Maney Publishing is pleased to announce that three more humanities titles have been accepted into Thomson Reuters (ISI) Web of Knowledge. Industrial Archaeology Review and Journal of the British Archaeological Association are now included in the Arts and Humanities Citation Index and Current Contents Connect/Arts & Humanities.

Ambix: Journal of the Society for the History of Alchemy and Chemistry, which is already available through the humanities indices, has now been included in the Science Citation Index and its impact factor will shortly be made available.

Ambix Editor, Dr Peter Morris (Science Museum, London, UK) welcomed the news; Citation data and impact factors are increasingly important criteria for authors of scholarly articles, and this move confirms the position of Ambix as a world-class publication platform for historians of alchemy and chemistry.”

Julian Luxford (University of St Andrews, Fife, UK), Editor of the Journal of the British Archaeological Association, commented: “I am delighted with this development, which will bring the Journal more completely into the domain of current research. In scholarly terms, it has been at the forefront of its field for over 150 years: its inclusion in ISI will ensure that it remains there.”

Criteria for inclusion are impact, influence, timeliness, peer review, and geographic representation.

Liz Rosindale, Humanities Publishing Manager at Maney, is delighted at the news: “The inclusion of Industrial Archaeology Review and Journal of the British Archaeological Association in ISI and the extension of the services covering Ambix is testament to the high editorial standards which ensure the journals are widely read and cited around the world.”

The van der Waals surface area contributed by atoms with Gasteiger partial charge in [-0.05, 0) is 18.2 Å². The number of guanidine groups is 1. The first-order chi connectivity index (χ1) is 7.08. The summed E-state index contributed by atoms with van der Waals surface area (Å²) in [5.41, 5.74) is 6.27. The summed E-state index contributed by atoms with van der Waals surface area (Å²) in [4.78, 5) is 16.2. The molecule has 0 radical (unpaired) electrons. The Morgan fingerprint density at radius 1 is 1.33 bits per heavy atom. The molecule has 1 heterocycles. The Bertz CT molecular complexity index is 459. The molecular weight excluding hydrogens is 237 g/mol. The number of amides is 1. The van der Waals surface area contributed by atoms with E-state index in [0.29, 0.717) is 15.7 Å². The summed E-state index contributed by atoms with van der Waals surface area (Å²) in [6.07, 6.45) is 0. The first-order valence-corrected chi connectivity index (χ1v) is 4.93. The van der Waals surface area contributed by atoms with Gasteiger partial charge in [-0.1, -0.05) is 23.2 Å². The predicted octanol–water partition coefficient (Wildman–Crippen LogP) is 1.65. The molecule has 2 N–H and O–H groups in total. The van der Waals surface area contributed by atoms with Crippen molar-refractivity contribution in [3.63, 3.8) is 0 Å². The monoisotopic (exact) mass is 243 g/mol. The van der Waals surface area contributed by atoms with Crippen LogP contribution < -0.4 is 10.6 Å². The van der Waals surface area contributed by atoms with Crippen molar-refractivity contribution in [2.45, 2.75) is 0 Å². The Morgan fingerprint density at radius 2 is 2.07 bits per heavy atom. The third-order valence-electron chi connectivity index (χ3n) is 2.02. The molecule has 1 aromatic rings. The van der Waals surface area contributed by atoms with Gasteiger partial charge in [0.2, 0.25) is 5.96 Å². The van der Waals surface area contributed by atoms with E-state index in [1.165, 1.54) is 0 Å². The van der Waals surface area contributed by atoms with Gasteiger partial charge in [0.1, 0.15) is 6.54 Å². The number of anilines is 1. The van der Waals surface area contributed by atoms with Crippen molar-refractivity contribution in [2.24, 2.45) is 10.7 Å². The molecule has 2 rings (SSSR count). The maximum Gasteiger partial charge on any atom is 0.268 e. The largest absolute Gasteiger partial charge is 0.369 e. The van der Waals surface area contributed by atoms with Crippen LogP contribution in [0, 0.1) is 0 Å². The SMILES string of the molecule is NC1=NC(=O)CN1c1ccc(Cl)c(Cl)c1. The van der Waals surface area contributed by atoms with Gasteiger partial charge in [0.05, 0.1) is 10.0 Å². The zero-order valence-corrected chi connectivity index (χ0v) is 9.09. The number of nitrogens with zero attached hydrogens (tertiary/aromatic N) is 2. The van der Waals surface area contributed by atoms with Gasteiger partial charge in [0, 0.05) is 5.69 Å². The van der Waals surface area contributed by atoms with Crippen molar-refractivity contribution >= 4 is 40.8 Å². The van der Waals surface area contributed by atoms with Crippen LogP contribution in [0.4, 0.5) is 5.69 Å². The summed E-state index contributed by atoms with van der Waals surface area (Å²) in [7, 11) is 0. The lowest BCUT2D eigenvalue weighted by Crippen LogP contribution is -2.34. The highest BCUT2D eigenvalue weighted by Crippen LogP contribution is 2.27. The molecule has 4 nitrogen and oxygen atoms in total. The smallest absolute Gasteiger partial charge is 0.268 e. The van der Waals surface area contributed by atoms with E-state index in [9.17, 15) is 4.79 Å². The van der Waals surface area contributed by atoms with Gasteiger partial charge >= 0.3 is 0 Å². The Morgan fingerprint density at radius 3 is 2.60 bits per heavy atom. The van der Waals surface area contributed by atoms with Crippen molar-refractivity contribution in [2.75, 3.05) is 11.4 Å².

Following an extensive retrodigitisation project, the journals’ archives are available online to subscribers at, with selected content free to view.

Ambix, the journal of the Society for the History of Alchemy and Chemistry, which celebrated its 75th anniversary in 2010, is an internationally recognised, peer-reviewed journal publishing current research in all aspects of the history of alchemy and chemistry, including the chemical industry. Its scope has been broadened to cover the history of pharmacy and environmental studies of the chemical industry. The Editor also welcomes articles and shorter pieces about archives and other sources, and from time to time an issue will be devoted to a particular theme, based on a selection of papers presented at an international conference or invited. Ambix also publishes reviews of books dealing with any aspect of the history of alchemy and chemistry.

The British Archaeological Association was founded in 1843 to promote the study of archaeology, art and architecture and the preservation of our national antiquities. The Journal of the British Archaeological Association publishes new work on art and antiquities of Roman to post-medieval date, although the art, architecture and archaeology of the Middle Ages form the core of its interests. The

journal embraces a wide spectrum of antiquarian and art historical interests, with architectural history strongly represented.

Industrial Archaeology Review, the journal of the Association for Industrial Archaeology, aims to publish research in industrial archaeology, which is defined as a period study embracing the tangible evidence of social, economic and technological development in the period since industrialisation, generally from the early-18th century onwards. It is a peer-reviewed academic journal, with scholarly standards of presentation, yet seeks to encourage submissions from both amateurs and professionals which will inform all those working in the field of current developments.